When prisoners of war began to be released from this and other North Vietnamese prisons during the Johnson administration, their testimonies revealed widespread and systematic abuse of prisoners of war. Regarding treatment at Hỏa Lò and other prisons, the North Vietnamese countered by stating that prisoners were treated well and in accordance with the Geneva Conventions. During 1969, they broadcast a series of coerced statements from American prisoners that purported to support this notion; the North Vietnamese maintained that their prisons were no worse than prisons for POWs and political prisoners in South Vietnam, such as the one on Côn Sơn Island. Mistreatment of Viet Cong and North Vietnamese prisoners and South Vietnamese dissidents in South Vietnam's prisons was indeed frequent, as was North Vietnamese abuse of South Vietnamese prisoners and their own dissidents. Beginning in late 1969, treatment of the prisoners at Hỏa Lò and other camps became less severe and more tolerable. Following the late 1970 attempted rescue operation at Sơn Tây prison camp, most of the POWs at the outlying camps were moved to Hỏa Lò, so that the North Vietnamese had fewer camps to protect.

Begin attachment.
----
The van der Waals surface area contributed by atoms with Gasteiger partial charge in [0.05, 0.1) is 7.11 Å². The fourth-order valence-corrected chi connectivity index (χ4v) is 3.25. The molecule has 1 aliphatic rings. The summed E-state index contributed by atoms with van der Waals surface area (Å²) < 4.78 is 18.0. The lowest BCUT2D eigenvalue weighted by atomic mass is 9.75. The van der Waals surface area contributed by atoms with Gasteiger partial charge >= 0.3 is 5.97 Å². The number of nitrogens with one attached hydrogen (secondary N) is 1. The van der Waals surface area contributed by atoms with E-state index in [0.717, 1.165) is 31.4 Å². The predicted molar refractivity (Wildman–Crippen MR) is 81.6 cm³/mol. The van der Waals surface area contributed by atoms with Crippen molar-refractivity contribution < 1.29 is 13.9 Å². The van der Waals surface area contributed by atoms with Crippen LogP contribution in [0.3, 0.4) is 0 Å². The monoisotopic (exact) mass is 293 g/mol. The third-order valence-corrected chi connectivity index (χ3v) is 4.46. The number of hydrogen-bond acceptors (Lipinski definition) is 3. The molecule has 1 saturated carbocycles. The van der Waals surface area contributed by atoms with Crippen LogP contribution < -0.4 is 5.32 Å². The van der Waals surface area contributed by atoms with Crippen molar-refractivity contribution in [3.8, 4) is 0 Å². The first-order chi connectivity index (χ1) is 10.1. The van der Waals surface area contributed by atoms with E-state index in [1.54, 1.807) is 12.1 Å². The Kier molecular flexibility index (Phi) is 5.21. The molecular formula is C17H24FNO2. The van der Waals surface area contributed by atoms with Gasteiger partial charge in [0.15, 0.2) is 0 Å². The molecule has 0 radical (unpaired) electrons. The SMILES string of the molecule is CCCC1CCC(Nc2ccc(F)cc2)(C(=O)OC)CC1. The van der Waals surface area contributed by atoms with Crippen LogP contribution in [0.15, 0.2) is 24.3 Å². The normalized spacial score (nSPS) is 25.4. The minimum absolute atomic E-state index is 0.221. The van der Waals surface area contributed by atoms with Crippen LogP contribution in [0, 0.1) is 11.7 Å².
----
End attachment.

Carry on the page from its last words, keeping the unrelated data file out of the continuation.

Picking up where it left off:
This created the "Camp Unity" communal living area at Hỏa Lò, which reduced the isolation of the POWs and improved their morale. Everett Alvarez Jr. Mexican American the 2nd longest held U. S. POW, enduring over 8 years of captivity John L. Borling, USAF pilot, POW for 6 1⁄2 years, retired Major General Charles G. Boyd, USAF pilot, POW for 7 years, retired General. George Thomas Coker, US Navy pilot Bud Day, USAF pilot, Medal of Honor and Air Force Cross recipient, political activist, was cellmates with McCain Jeremiah Denton, US Navy pilot, Senator Leon F. "Lee" Ellis, USAF fighter pilot, motivational speaker a